© 2017 by Jane Fredericksen

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Reading:

            Here’s a guilty admission:  I don’t remember a time before I could read.

            My mother said I used to play with wooden letter blocks, stack them up and ask her what they spelled.  One day, she got sick of answering and asked me to tell her.  So I did.  She tried different combinations, and I continued to “read” them to her.

            I don’t remember this.

            But I do remember being fascinated by those little block letters and sensing that they were the portals to limitless new worlds.

            In other words, it all started with a case of writer’s blocks.

 

Writing:

            In first grade, I began using those block letters to build my own worlds. 

            At first, it was very bad poetry (“Wing to Wing, I’m Flying on a Swing” was a major crib from Robert Louis Stevenson).  Next, it was bad stories.  Then, mediocre comic books.   Followed by sappy songs.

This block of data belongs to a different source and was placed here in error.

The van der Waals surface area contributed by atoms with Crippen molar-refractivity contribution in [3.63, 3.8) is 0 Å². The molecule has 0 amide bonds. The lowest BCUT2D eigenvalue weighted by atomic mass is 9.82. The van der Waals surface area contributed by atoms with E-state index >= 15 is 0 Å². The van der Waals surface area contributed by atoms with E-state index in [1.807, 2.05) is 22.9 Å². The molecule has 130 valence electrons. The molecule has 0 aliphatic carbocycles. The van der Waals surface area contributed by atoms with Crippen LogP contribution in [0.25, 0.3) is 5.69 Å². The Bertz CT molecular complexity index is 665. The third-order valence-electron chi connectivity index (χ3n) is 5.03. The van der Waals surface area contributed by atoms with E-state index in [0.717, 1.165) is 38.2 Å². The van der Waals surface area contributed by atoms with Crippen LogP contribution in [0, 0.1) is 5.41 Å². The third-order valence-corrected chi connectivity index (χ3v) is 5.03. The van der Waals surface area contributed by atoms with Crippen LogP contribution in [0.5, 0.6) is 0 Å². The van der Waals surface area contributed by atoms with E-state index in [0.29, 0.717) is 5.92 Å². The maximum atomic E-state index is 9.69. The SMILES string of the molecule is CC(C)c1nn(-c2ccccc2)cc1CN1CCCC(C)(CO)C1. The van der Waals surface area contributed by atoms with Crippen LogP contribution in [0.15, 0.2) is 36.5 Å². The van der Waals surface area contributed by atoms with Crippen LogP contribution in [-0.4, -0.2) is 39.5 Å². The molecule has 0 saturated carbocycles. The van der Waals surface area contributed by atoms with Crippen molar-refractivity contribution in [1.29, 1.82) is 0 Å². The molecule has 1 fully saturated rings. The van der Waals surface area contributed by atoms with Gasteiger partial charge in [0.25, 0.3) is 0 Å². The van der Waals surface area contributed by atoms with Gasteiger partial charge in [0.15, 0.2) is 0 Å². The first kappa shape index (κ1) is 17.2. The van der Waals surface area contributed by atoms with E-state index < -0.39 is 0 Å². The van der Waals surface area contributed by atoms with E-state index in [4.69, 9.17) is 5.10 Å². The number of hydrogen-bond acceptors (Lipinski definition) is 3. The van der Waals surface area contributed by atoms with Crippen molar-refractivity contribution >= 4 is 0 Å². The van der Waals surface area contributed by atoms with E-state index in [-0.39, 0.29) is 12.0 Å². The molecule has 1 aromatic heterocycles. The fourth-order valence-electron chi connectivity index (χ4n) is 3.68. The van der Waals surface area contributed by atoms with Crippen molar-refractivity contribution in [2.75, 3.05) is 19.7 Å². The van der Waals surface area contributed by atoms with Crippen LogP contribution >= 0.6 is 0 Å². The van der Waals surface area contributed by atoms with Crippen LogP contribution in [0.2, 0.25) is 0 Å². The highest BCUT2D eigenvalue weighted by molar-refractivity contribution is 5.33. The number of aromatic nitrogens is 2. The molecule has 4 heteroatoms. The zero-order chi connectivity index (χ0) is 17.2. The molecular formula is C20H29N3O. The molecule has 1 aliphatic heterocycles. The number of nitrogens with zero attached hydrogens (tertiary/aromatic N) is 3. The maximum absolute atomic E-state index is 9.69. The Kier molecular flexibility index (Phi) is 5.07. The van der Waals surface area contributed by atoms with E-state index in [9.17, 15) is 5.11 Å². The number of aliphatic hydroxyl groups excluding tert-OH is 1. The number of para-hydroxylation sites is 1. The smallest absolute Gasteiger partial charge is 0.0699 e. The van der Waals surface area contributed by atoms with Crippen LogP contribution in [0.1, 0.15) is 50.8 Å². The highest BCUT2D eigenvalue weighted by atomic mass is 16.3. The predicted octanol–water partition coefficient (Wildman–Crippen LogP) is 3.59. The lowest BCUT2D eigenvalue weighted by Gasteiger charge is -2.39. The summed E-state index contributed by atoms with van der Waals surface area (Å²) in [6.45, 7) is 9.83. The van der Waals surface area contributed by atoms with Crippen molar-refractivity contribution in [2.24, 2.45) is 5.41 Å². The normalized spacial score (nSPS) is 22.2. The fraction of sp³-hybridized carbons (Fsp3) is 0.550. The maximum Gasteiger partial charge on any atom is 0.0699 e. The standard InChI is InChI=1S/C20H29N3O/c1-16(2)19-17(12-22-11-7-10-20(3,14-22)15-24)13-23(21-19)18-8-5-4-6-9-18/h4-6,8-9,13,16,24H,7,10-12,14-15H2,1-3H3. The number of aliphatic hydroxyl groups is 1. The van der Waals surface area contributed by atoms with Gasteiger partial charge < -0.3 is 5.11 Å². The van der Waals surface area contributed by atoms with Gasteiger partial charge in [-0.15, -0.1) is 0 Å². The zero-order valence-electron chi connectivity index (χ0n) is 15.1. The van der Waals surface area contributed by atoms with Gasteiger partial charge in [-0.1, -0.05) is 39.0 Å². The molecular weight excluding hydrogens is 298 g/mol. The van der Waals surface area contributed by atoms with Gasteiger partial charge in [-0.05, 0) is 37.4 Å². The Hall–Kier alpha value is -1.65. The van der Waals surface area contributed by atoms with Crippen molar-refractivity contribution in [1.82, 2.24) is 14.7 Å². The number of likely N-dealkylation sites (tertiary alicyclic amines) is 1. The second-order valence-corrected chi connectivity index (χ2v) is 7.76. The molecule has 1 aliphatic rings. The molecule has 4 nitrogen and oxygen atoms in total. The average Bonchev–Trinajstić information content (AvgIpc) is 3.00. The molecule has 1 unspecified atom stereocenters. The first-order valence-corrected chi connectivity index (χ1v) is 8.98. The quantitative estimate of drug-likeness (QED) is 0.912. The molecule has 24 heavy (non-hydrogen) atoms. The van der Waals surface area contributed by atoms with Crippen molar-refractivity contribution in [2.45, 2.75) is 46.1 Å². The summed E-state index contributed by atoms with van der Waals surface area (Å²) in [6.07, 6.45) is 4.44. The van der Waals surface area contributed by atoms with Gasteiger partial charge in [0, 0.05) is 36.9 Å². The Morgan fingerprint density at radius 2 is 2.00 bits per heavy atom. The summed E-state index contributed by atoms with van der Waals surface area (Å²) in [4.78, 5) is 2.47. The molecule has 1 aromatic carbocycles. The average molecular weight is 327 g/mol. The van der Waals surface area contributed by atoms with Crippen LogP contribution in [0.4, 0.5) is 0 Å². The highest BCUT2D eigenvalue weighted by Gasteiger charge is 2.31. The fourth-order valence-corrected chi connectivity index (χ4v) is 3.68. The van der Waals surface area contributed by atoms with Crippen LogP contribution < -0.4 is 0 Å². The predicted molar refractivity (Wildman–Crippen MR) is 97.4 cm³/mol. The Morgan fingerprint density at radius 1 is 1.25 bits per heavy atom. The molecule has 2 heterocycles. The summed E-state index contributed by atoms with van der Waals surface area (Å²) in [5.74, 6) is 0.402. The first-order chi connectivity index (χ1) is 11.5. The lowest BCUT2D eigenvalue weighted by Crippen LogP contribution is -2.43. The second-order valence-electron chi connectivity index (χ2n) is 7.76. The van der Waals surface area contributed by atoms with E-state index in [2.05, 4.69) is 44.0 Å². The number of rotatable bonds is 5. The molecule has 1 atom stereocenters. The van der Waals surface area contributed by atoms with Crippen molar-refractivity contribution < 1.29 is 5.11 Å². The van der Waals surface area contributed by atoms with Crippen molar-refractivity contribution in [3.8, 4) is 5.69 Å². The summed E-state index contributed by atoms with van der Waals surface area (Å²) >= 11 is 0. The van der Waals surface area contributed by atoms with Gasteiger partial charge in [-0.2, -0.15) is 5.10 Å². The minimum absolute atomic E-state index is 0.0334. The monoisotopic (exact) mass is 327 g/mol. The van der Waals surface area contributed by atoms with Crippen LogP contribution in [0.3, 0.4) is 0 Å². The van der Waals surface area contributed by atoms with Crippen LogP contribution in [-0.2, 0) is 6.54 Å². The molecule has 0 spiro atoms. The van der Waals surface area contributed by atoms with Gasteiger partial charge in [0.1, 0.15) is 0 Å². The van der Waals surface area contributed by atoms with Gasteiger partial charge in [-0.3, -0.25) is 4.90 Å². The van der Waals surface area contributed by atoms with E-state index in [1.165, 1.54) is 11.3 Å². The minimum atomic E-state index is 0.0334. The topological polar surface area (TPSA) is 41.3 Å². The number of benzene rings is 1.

Gradually, they got better.  There’s still room for improvement.

            That’s really the secret to writing.  Just sit down and do it.  Don’t be afraid of it.  Try to learn more about it.  It helps to have cheerleaders and critics and co-conspirators.  Eventually, they will all come to dwell inside of you.  Listen to them all, but don’t believe any of them too much.      

            Instead, listen to the quiet whisper inside.  The one that says, “This idea might be really good.”

            Look for the character or world that won’t go away, that keeps coming back even after you shut the door, that startles you awake in the dead of night.

            Because the really good ones don’t let go.

 

Finding Truth:

“Truth hides in stories, Kacie.  Because truth alone can’t make a story.  It’s the what-ifs.”  —Jack McKinney, Redemption’s Run

 

            How can truth hide in fiction, a genre often defined as “not real”?

            Here’s the point:  Just because it’s not real, doesn’t mean it’s not true.  Fiction—that pack of elegant lies—fails to resonate unless there is truth within.

            What is true about your story?  What is it trying to say?

            Authors may not know until they’re tacking headlong into the third act of the first draft.  It’s the writer’s job to uncover that truth, thoroughly examine it and craft ways to reveal it gradually, gift-wrapped in pages of riveting prose.

            Truth alone is testimony, not story.  Worlds are built on what-ifs.

We should have to work to find truth, writers and readers alike.  It should always be worth the effort.  Because truth is the heart of story.

            And now, more than ever, truth matters. 

On Reading, Writing and

Finding Truth